The plaintiff commenced this action against the defendants alleging violations of Labor Law §§ 200, 240(1), and 241(6), as well as common-law negligence. The Supreme Court granted the defendants' motion for summary judgment dismissing the complaint. The plaintiff appeals.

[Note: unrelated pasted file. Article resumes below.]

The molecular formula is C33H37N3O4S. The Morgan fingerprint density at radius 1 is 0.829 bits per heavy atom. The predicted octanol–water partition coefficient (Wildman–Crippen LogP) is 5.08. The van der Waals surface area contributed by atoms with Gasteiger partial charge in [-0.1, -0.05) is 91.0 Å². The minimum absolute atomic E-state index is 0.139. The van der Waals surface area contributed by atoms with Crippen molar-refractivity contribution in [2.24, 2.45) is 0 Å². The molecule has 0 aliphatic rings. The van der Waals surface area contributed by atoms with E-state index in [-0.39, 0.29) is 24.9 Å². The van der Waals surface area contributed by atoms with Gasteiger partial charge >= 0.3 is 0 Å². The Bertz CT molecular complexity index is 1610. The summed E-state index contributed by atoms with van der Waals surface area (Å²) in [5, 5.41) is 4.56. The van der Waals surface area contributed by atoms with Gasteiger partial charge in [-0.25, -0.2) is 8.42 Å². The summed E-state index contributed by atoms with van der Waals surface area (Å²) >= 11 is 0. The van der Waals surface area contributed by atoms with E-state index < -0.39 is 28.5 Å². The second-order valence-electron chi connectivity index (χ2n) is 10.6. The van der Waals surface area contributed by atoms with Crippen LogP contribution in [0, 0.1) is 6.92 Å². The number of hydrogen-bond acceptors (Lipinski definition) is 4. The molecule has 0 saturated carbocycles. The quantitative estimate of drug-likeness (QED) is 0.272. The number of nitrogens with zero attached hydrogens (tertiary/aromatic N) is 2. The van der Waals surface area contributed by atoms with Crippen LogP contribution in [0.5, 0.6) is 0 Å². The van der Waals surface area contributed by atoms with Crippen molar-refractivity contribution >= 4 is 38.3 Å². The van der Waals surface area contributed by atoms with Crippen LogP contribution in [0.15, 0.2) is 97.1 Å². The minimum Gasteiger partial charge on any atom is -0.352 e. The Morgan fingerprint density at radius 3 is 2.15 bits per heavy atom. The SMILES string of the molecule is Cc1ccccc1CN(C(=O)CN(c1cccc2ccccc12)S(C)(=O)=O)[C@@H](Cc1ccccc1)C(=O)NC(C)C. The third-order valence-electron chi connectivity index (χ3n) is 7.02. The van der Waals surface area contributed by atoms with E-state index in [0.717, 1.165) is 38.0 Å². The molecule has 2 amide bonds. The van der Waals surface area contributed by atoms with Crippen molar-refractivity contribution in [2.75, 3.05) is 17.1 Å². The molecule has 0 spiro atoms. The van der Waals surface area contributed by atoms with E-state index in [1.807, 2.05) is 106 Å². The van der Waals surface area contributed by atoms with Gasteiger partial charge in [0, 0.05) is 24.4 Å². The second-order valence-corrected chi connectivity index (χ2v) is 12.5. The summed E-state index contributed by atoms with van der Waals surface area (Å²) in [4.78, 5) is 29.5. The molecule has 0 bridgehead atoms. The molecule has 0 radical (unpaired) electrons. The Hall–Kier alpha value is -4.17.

The Supreme Court properly granted those branches of the defendants' motion which were for summary judgment dismissing the causes of action alleging violations of Labor Law §§ 240(1) and 241(6). Labor Law §§ 240(1) and 241(6) "provide an exemption for owners of single and two-family houses such that liability can only be imposed where the homeowner directs or controls the work being performed" (Tomecek v Westchester Additions & Renovations, Inc., 97 A.D.3d 737, 738). Here, the defendants made a prima facie showing that they were entitled to the protection of the homeowner's exemption by submitting evidence demonstrating that the work being performed directly related to the residential use of the cottage and that they did not direct or control the manner in which the plaintiff performed his work (see Affri v Basch, 13 N.Y.3d 592, 596; Bartoo v Buell, 87 N.Y.2d 362, 368-369; Khela v Neiger, 85 N.Y.2d 333, 337-338; Chowdhury v Rodriguez, 57 A.D.3d 121; DeSabato v 674 Carroll St. Corp., 55 A.D.3d 656, 658; Ramirez v Begum, 35 A.D.3d 578). In opposition, the plaintiff failed to raise a triable issue of fact (see Zuckerman v City of New York, 49 N.Y.2d 557; Farias v Simon, 122 A.D.3d 466, 467; Chowdhury v Rodriguez, 57 A.D.3d at 126-127; cf. Krukowski v Steffensen, 194 A.D.2d 179, 180-184).